How to prepare a delicious “Habanero Margarita”

If your taste buds can't handle the heat then you could still follow this recipe for fresh margaritas (Photo:

The habañero margarita is perfect for those who like spicy foods. It makes a great pairing with any Yucatecan course. Watch for its initial kick but after a couple sips, you’ll find you just can’t put it down.

Piña-Habanero Margarita
(Makes 1 drink)

Thick, fruity, spicy: This is a margarita with a lot of personality. It’s also a drink best made in batches. If you do your prep ahead of time (infuse the tequila with the habanero 36 hours before; puree fresh pineapple in a blender earlier in the day), you can mix together one round after another after your guests arrive.

If your taste buds can't handle the heat then you could still follow this recipe for fresh margaritas (Photo:
If your taste buds can’t handle the heat then you could still follow this recipe for fresh margaritas (Photo:

A trick from behind the bar: Shake the drink and pour two-thirds of it into the glass, then shake the rest of the drink again before topping it off so that the margarita has a slightly frothy head.

Table salt
Chile Lime Salt (recipe follows)
1 scant shot tequila reposado
1/2 shot Habanero Tequila (recipe follows)
1/2 shot Cointreau
1/2 cup pineapple puree (or substitute fresh pineapple juice)

Combine all the liquor and the pineapple puree in a cocktail shaker filled with ice and shake vigorously. Pour into the glass (see headnote) and serve.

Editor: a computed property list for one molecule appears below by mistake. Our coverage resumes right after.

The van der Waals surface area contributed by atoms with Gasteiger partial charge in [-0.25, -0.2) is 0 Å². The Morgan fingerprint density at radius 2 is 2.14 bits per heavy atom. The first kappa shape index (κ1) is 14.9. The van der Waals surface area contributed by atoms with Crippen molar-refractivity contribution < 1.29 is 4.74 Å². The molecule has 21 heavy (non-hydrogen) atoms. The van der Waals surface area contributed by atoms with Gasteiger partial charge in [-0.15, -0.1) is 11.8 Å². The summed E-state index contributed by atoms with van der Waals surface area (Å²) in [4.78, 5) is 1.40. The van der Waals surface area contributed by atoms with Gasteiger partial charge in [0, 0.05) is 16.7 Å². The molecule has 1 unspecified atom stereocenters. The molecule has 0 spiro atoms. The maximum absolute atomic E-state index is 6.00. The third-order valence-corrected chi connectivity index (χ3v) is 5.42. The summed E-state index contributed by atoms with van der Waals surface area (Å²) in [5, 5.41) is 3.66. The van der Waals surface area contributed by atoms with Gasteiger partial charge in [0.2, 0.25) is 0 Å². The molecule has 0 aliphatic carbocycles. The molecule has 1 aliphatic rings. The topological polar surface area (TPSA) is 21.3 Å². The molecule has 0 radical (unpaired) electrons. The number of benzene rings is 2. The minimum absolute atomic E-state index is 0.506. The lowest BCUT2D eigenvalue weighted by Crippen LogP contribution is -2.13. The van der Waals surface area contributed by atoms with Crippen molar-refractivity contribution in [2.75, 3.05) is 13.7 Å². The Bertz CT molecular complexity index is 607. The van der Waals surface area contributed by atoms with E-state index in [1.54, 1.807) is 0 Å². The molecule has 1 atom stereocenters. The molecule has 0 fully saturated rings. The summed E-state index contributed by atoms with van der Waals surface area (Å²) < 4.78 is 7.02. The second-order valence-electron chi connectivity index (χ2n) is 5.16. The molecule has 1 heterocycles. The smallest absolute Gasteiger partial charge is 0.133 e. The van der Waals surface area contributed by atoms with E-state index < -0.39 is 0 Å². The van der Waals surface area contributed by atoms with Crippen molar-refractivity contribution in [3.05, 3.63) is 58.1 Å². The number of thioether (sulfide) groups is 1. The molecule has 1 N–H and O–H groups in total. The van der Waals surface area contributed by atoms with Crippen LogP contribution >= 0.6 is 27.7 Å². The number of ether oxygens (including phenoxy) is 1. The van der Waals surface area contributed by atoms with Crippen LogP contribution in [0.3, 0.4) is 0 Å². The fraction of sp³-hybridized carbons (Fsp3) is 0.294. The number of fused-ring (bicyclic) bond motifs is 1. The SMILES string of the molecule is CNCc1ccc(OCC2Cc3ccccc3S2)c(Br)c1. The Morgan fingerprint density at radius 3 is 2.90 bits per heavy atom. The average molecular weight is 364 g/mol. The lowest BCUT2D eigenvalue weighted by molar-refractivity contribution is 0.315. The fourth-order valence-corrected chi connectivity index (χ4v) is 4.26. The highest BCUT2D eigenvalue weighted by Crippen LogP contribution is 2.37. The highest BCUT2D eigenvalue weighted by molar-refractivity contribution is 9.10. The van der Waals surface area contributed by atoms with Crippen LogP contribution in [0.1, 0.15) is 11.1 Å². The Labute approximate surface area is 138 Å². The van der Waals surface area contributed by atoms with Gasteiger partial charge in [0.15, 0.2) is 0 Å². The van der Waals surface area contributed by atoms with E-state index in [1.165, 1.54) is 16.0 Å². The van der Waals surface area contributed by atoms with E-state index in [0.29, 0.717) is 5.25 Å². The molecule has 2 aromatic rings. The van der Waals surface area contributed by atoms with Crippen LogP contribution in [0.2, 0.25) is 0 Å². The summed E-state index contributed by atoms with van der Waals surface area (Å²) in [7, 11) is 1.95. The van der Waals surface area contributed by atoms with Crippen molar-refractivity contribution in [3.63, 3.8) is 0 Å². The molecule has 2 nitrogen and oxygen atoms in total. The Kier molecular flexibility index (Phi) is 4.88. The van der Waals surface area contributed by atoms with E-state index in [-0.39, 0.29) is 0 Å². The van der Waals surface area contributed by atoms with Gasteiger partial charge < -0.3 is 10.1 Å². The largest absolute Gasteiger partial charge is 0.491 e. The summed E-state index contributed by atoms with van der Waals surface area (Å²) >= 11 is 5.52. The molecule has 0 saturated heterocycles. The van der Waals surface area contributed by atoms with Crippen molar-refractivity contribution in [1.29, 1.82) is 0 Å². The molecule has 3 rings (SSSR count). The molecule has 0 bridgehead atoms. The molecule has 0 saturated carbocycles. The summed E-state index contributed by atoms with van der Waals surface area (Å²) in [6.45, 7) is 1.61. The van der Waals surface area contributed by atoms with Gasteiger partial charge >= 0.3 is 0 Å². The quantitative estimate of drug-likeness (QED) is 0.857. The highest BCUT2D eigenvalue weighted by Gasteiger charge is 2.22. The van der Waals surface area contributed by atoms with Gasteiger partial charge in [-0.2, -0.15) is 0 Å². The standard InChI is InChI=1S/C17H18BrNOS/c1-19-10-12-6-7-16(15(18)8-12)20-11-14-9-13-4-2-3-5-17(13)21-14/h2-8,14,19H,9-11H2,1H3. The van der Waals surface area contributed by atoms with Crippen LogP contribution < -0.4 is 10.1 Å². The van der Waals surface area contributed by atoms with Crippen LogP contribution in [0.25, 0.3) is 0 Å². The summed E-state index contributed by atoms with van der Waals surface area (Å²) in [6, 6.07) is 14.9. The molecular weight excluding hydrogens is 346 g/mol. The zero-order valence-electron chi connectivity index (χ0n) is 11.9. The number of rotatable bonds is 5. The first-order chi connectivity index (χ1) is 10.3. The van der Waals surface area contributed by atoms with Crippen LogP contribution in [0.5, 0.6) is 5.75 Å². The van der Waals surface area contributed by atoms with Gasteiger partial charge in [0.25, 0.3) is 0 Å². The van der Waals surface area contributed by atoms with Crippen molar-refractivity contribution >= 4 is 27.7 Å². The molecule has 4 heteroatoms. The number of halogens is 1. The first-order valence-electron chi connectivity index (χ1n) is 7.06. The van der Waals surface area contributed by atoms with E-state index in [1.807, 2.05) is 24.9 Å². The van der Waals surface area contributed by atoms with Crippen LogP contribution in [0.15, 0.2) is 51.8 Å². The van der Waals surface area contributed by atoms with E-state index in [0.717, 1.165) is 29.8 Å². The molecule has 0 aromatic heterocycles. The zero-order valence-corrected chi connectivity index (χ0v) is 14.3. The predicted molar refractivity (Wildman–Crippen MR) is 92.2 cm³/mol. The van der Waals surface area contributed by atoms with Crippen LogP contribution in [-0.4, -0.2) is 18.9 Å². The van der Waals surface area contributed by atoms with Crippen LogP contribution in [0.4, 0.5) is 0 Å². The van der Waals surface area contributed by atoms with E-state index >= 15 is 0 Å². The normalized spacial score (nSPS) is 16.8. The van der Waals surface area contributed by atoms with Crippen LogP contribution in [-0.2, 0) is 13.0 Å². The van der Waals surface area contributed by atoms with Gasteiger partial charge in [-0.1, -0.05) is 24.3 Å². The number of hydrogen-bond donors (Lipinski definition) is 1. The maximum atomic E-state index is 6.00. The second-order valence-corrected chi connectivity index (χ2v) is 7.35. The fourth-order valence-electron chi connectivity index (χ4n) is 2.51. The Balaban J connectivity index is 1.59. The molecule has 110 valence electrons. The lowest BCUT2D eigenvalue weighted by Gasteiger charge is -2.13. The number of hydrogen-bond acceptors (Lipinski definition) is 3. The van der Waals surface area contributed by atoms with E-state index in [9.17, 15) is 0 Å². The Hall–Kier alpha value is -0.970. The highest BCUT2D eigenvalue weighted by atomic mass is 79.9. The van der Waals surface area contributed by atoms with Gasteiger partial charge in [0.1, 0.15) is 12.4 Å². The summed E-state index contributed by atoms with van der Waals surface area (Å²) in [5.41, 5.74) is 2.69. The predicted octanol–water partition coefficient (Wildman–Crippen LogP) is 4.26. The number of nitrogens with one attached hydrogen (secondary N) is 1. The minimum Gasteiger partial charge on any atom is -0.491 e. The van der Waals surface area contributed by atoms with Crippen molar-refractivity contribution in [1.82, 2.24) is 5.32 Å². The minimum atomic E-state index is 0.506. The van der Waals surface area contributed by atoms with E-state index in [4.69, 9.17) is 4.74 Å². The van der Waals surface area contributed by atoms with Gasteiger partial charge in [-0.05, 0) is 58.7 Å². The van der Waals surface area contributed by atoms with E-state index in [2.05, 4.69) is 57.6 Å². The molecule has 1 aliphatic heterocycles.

Habanero Tequila

4 ozs. tequila reposada, 100 percent agave
1 habanero, halved


1. Pour some table salt onto a small plate and the chile lime salt onto another one. Moisten the rim of a glass and roll it in the table salt, then in the chile salt.

2. Combine the tequila and habanero in a jar, seal tightly, and let infuse for 36 hours. (You can go as little as 24 hours or as long as 48 hours, depending on how much heat you want.) Remove the habanero and reseal the jar.

Chile Lime Salt
Makes about 2 tablespoons

Our version of a finishing salt, this brings a note of intrigue to any dish. It’s simple to make: Toast dried árbol chiles in a cast-iron pan, pulverize them in a spice grinder, and mix in lime zest and salt. That’s it. The smoky, spicy, tangy salt is just the right flourish for grilled fish, but you can use it in or on just about any dish. We sprinkle it over the odd-shaped pieces left over when we make jicama salad, or you could use it on radishes or eggs.

  • Ingredients:
    4 dried árbol chiles
    2 T kosher salt
    Grated zest of 3 limes


Toast the chiles in a dry cast-iron skillet over medium-low heat until fragrant, about 2 minutes. Let cool. Pulse the chiles in a spice grinder to a fine powder. Mix with the salt and lime zest. Store in a tightly sealed jar in a cool place.





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